PETALING JAYA: With Malaysia headed towards an aging nation by 2030, calls have been made for the Senior Citizens Bill to be brought forward from next year.
Stakeholders say that besides addressing penalties for abandonment, neglect and abuse, it is also important that the Bill has provisions to assist children who perform their filial duties to elderly parents.
Association for Residential Aged Care Operators (AgeCope) president Delren Terrence Douglas called for the Bill to be tabled this year on the ground that it might take years before the law comes into effect.
He said the Bill must also outline assistance especially for those in the B40 group as they might face financial barriers in caring for aged parents and resort to abandoning them out of desperation.
The penalties offered should also consider the economic background of offenders, he suggested.
“For example, with a household income of RM3,000, surely many in the B40 group cannot afford to support their family and parents and might abandon them.
“They could do it out of necessity thinking that parents may get better care under the state. In this case, is the government going to intervene and take care of the elderly?” he asked.
Delren said the Bill must also outline care and liability for unmarried and childless senior citizens who do not have enough retirement savings.
“There will be lots of such cases in the years to come because many Malaysians have remained single,” he said.
To help children in their filial duties, Delren said the government should also ease the licensing process for daycare centres for the elderly so that more such facilities can open.
“These centres operate from 8am to 5pm and children can drop off their elderly parents and pick them up after work.
“It’s not the same as a full-care centre but the licensing requirements are the same and it makes it difficult for operators,” he pointed out.
Delren said the government could look at Singapore’s Housing and Development Board (HDB) integrated development which had social communal facilities, including care centres for seniors.
Malaysian Coalition on Ageing (MCOA) chairman Cheah Tuck Wing said the Bill is long overdue, adding that the abandonment and abuse of senior citizens is on the rise.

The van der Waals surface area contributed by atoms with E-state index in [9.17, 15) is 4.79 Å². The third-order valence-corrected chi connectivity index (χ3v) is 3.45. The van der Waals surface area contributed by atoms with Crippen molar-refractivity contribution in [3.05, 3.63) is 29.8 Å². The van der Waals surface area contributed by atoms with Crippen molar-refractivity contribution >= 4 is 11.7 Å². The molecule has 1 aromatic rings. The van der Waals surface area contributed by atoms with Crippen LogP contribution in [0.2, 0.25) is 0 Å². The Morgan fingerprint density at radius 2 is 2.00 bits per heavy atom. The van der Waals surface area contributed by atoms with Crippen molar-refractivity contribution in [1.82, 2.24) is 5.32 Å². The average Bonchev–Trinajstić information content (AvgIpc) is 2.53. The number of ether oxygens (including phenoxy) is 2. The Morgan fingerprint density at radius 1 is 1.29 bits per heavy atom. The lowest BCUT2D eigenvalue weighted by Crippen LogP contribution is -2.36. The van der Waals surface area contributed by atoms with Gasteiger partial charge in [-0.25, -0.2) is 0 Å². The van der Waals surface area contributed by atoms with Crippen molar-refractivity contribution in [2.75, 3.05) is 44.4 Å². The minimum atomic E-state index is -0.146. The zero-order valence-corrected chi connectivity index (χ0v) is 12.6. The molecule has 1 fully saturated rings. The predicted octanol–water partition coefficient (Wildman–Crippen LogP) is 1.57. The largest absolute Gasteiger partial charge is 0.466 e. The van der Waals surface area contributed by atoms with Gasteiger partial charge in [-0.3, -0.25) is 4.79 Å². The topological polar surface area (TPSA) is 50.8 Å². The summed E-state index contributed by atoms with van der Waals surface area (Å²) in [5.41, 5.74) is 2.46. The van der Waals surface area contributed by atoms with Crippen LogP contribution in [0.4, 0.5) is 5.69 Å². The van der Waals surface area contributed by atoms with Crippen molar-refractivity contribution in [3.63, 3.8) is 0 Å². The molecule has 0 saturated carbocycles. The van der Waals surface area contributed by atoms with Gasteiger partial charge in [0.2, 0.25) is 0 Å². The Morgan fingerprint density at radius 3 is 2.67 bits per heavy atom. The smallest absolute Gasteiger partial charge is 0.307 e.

He said social security and benefits, protection against abuse, housing and community suitable for seniors, aged care facilities and services, and senior-friendly public infrastructure should be covered in the Bill.
“We hope that the government will engage with groups like the MCOA to uphold the needs of the aged.
“Continuous engagement with these entities is a must as the landscape and needs of aged care change over time and space.
“Reliance solely on research data and evidence from academia is inadequate as they may not reflect what is happening on the ground,” he said, adding that besides Singapore, the policies of Japan and Taiwan which have an advanced ageing population could be emulated in the Bill.
Malaysian Research Institute on Ageing (MyAgeing) senior research officer Chai Sen Tyng said to make the Bill all-encompassing, aspects of financial aid, healthcare provisions and housing regulations must be looked into.
“I hope we do not pass bills that are not critically examined. In recent years, many countries have passed such filial piety laws such as China and India.
“There are many laws in other countries that have established sustainable, law-based solutions but it is never just one single piece of legislation. We need a multitude of laws,” he said.
In July last year, the Statistics Department said Malaysia will experience an ageing population by 2030, where the percentage of people aged 60 and above will reach 15.3% of the total population.
On Wednesday, Deputy Women, Family and Community Development Minister Aiman Athirah Sabu said the Senior Citizens Bill is targeted for First Reading in 2024.
She said the Bill will include provisions for legal action and punishment for adult children who refuse to care for their parents.